VIIRS, OMPS, and CrIS/ATMS; however, these instruments will not provide polarimetry information. Workshop participants noted that the ACE mission, as described in the Earth science decadal survey, would provide significant advances. Attendees expressed a strong desire to move to a next-generation polarimeter rather than lock in to the technology of APS, as would have been required for accommodation on NPOESS. The 3D-Winds mission recommended in the decadal survey would provide aerosol heights, which would also contribute to measurement of the properties of this ECV.
The ozone ECV is important to monitoring the long-term trends in surface ultraviolet (UV) radiation and recovery of the ozone layer. The ozone ECV is at risk due to the demanifesting of OMPS-Limb by the NPOESS program, although it has recently been restored to the NPP platform. After NPP, no ozone profile measurement is currently planned as part of NPOESS, which after the Nunn-McCurdy action carries only the OMPS-Nadir portion of the original suite. Ongoing missions and instruments of relevance to the ozone ECV include TOMS (1979-), SBUV (1979-), GOME (2006-), MIPAS (2003-), OMI (2003-), SCIAMACHY (2003-), TES (2005-), GOME-II (2006-), MLS (2004-), AIRS (2002-), and IASI (2006-). The decadal survey recommendation for GACM was considered relevant to the ozone ECV, although it was recommended for launch after 2016. In the breakout session, several participants noted that the NPOESS nadir ozone measurement (which is the only ozone measurement to be made by NPOESS) is more than adequately covered by GOME-II on MetOp and that ozone profile measurements would add more value than additional nadir measurements.
Measurements of key greenhouse gases, including CO2 and CH4, are essential parts of a program to understand climate forcings and trends. Indeed, measurements are needed with sufficient quality to detect sources and sinks at regional scales. The NPOESS CrIS instrument will contribute to this ECV, and some breakout participants noted that its value would be increased if all the spectra were downlinked. Ongoing missions and instruments related to the greenhouse gases ECV include IRS (2002-), SCIAMACHY (2003-), MIPAS (2003-), HIRDLS (2004-), MLS (2004-), TES (2004-), GOME-II (2006-), and IASI (2006-). AIRS and IASI both currently produce midtroposphere CO2 data products, although both remain to be validated. NASA’s planned OCO mission (scheduled for launch late in 2008) and the JAXA GOSAT mission will also contribute to the CO2 measurement needs for this ECV. The decadal-survey-recommended ASCENDS mission is also of interest. Some workshop participants noted the desirability of a GIFTS- or HES-like instrument for geostationary measurements (with high temporal resolution) relevant to this ECV.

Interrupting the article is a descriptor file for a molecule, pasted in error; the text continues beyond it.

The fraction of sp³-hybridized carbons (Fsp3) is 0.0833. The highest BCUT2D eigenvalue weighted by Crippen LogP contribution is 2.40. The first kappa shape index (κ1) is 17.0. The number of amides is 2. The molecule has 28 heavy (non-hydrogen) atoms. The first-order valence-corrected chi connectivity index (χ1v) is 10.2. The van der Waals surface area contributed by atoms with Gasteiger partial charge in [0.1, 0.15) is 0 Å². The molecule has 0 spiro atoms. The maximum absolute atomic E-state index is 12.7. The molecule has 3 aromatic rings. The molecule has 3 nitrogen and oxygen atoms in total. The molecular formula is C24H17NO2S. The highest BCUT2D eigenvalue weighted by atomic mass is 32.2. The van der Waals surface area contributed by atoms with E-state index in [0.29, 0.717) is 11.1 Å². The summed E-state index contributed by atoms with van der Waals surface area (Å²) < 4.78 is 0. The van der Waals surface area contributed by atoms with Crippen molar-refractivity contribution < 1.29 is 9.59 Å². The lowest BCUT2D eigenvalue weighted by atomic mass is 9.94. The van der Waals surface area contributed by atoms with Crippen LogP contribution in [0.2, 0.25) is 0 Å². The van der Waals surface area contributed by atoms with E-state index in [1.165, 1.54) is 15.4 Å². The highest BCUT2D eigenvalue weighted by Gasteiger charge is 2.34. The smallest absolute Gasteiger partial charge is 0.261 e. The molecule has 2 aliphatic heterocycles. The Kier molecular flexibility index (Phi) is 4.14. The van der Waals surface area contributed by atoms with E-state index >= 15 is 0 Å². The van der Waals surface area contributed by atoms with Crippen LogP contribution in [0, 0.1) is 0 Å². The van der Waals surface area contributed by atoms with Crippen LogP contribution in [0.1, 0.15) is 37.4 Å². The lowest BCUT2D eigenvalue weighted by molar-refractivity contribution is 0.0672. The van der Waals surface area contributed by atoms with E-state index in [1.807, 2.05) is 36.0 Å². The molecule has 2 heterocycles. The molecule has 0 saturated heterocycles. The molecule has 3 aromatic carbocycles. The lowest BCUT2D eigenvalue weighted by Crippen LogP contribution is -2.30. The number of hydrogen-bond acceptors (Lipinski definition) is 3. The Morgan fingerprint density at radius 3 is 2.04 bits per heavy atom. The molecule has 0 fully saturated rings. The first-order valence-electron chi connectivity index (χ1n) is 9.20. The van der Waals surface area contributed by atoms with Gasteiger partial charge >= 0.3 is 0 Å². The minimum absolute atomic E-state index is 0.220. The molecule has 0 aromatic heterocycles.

Ongoing missions and instruments of relevance to the cloud properties ECV include AVHRR/HIRS (1978-), (A)ATSR (1991-), MODIS (2000-), MISR (1999-), AIRS (2002-), SEVIRI (2003-), GOES (1994-), METSAT (2004-), MTSAT-1R (2005-), IASI (2006-), CloudSat (2006-), and CALIPSO (2006-). On NPOESS, contributions include VIIRS (which includes a day and a night imager) and CrIS/ATMS (and, prior to the Nunn-McCurdy action, APS). Planned missions/instruments of relevance include GLM and EarthCARE. The cloud properties ECV can be significantly advanced via the ACE mission recommended by the Earth science decadal survey, which would investigate aerosol-cloud interactions.
The water cycle plays a critical role in climate change. Precipitation measurements are key to understanding and predicting water vapor feedback, water supply, drought, severe storms, and floods. Ongoing missions and instruments of relevance to precipitation measurement include SSM/I (1987-), TMI (1997-), AMSR-E (2002-),